THREE decades have passed since Del Amitri reigned the airwaves.
But now, the band’s founder and frontman Justin Currie is back as a solo artist, with a full UK tour.
And he’s happy with his lot when it comes to being a one-man band. “I am an absolute monarch as opposed to co-chairman of the board. The dressing rooms are a bit lonely and the rider is very sad but on the other hand I can’t sack myself - or if I do I can immediately have myself reinstated.”
His solo work allows him to express himself in a way he wasn’t able to do with the band: “Lots of songs you write don’t suit a rock band, though sometimes there’s no harm in trying to fit a sardine into a drinking straw. But groups get pretty fed up if everything you bring to them is slow, grim and pretentious. We singers inevitably slope off to indulge our wet-dreams of being taken seriously. Always a mistake but a joy to attempt.”
His last album, What is Love For? was inspired by Elektra records founder Jac Holzman, as Currie explains:
“I didn’t title WILF, Jac Holzman did, after the opening track. It was supposed to be called Rebound, which I preferred. But when a man like Jac Holzman makes a suggestion you have to consider it and he made a very strong argument.”
The album was hailed by critics across the industry. “I’d not had decent reviews for anything I’d had a hand in since the first Dels’ single in 1983. The old adage is correct - hang around for long enough and you become respectable.
“I’d have been lying if I’d said the dismissive reviews of the nineties when we were being ‘successful’ didn’t hurt but commercial failure hurts even more unless you’re a terrible snob in which case mainstream recognition destroys you. So success insulates you from critical negativity to a great extent. You can justify your existence by pointing at the audience numbers. Now I point at the quality of their leisure-wear.”
Currie was a teenager when he formed Del Amitri, but though his adult life has been dominated by his rock and roll career, he’s not unfamiliar with the world of labour. “My life hasn’t been very rock and roll. I was busy with my band for ten years but most of my time has been spent in front of the television. I was a waiter and a chef and a barman in my teens and twenties and that was way more rock and roll, believe me. I went from our first record deal to washing dishes in a hamburger joint without passing go in 1986 and then went to America with no money and slept on floors and picnic benches for 12 weeks. I’m not spoilt, I’m ruined. Ruined by Rock.”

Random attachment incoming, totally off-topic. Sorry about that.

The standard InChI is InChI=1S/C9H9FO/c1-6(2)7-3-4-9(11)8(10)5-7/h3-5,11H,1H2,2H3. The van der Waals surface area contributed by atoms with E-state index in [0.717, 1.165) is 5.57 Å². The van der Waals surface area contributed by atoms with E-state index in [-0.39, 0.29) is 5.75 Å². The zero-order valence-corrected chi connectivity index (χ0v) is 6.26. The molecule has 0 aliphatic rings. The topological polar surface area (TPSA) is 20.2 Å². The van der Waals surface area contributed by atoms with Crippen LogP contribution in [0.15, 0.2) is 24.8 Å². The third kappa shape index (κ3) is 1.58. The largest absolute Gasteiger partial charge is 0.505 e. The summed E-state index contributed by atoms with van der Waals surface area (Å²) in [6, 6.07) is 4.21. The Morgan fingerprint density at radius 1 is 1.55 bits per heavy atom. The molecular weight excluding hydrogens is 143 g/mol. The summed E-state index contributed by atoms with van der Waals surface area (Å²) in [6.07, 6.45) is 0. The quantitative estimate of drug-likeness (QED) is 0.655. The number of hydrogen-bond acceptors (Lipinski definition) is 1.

But while Currie is happy with his solo career, he still misses the camaraderie of a band. “It’s great fun being out with ten, twelve guys. Solo tours are grim socially - the dressing room after my shows is like a morgue, it’s awful.”
Del Amitri were a chart band, with TV appearances and wide-spread appeal. But that fame brought its surreal moments, according to Currie. “Success - and ours was very modest - is all surreal as far as I can fathom.
Fame, or renown, is absurd beyond belief. Nobody who experiences it isn’t going to be warped by it.
Then you reach a stage where you can’t handle not being famous. It’s a fascinating ride.”
One of the manifestations of fame, according to Currie, is that people lose control around those under the spotlight.
“People go mad around you. I walked into Boots the day after the Dels - Del Amitri - had been on national TV the first time and the girl behind the till screamed and ran away. I only wanted some toothpaste. A corporation bus driver wouldn’t let me on his bus once because he said I shouldn’t have to take the bus anymore. People look into your eyes and tell you the oddest things, the most personal information. You get used to it very quickly and being in a band helps a lot. And having management and crew guys who’ve worked with successful acts before also helps. I was chased down the street in Melbourne by a policeman who turned out to want my autograph. I thought he was going to arrest me for jaywalking.”
Currie’s music is preoccupied with the nuances of life, the doubts, the grey areas. “I tend to write what’s circling around inside my chest,” he says, “It’s about what’s nagging at my subconscious. You ruminate, you ponder and little things come out of nowhere. Whether it’s all a colossal waste of time, I don’t know. I write very few good songs, in my opinion so most are just experiments or failures. But the good ones I stand by.”
Justin Currie plays at Sheffield City Hall on Tuesday February 26.